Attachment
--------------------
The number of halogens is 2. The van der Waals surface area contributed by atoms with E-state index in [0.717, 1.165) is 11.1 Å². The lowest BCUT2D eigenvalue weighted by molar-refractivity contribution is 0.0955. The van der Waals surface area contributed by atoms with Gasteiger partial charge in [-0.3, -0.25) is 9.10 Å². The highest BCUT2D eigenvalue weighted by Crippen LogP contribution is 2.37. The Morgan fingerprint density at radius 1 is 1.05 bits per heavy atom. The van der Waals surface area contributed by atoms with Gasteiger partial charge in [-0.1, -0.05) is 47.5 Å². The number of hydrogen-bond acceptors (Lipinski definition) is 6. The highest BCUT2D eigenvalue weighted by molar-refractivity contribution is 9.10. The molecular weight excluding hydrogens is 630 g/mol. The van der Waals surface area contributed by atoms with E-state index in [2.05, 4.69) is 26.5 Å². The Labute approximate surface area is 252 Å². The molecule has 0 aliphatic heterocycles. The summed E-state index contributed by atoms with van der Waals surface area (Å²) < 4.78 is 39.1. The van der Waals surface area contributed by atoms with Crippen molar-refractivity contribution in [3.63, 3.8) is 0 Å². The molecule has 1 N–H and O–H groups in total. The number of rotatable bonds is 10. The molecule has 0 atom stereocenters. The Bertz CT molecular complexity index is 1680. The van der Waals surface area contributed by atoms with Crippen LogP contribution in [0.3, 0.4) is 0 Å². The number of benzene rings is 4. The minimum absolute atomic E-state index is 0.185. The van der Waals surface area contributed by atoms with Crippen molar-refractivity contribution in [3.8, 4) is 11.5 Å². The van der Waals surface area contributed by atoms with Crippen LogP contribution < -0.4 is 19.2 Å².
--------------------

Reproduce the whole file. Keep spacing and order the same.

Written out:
The number of halogens is 2. The van der Waals surface area contributed by atoms with E-state index in [0.717, 1.165) is 11.1 Å². The lowest BCUT2D eigenvalue weighted by molar-refractivity contribution is 0.0955. The van der Waals surface area contributed by atoms with Gasteiger partial charge in [-0.3, -0.25) is 9.10 Å². The highest BCUT2D eigenvalue weighted by Crippen LogP contribution is 2.37. The Morgan fingerprint density at radius 1 is 1.05 bits per heavy atom. The van der Waals surface area contributed by atoms with Gasteiger partial charge in [-0.1, -0.05) is 47.5 Å². The number of hydrogen-bond acceptors (Lipinski definition) is 6. The highest BCUT2D eigenvalue weighted by molar-refractivity contribution is 9.10. The molecular weight excluding hydrogens is 630 g/mol. The van der Waals surface area contributed by atoms with E-state index in [2.05, 4.69) is 26.5 Å². The Labute approximate surface area is 252 Å². The molecule has 0 aliphatic heterocycles. The summed E-state index contributed by atoms with van der Waals surface area (Å²) < 4.78 is 39.1. The van der Waals surface area contributed by atoms with Crippen molar-refractivity contribution in [3.63, 3.8) is 0 Å². The molecule has 1 N–H and O–H groups in total. The number of rotatable bonds is 10. The molecule has 0 atom stereocenters. The Bertz CT molecular complexity index is 1680. The van der Waals surface area contributed by atoms with Crippen LogP contribution in [0.3, 0.4) is 0 Å². The number of benzene rings is 4. The minimum absolute atomic E-state index is 0.185. The van der Waals surface area contributed by atoms with Crippen molar-refractivity contribution in [3.8, 4) is 11.5 Å². The van der Waals surface area contributed by atoms with Crippen LogP contribution < -0.4 is 19.2 Å².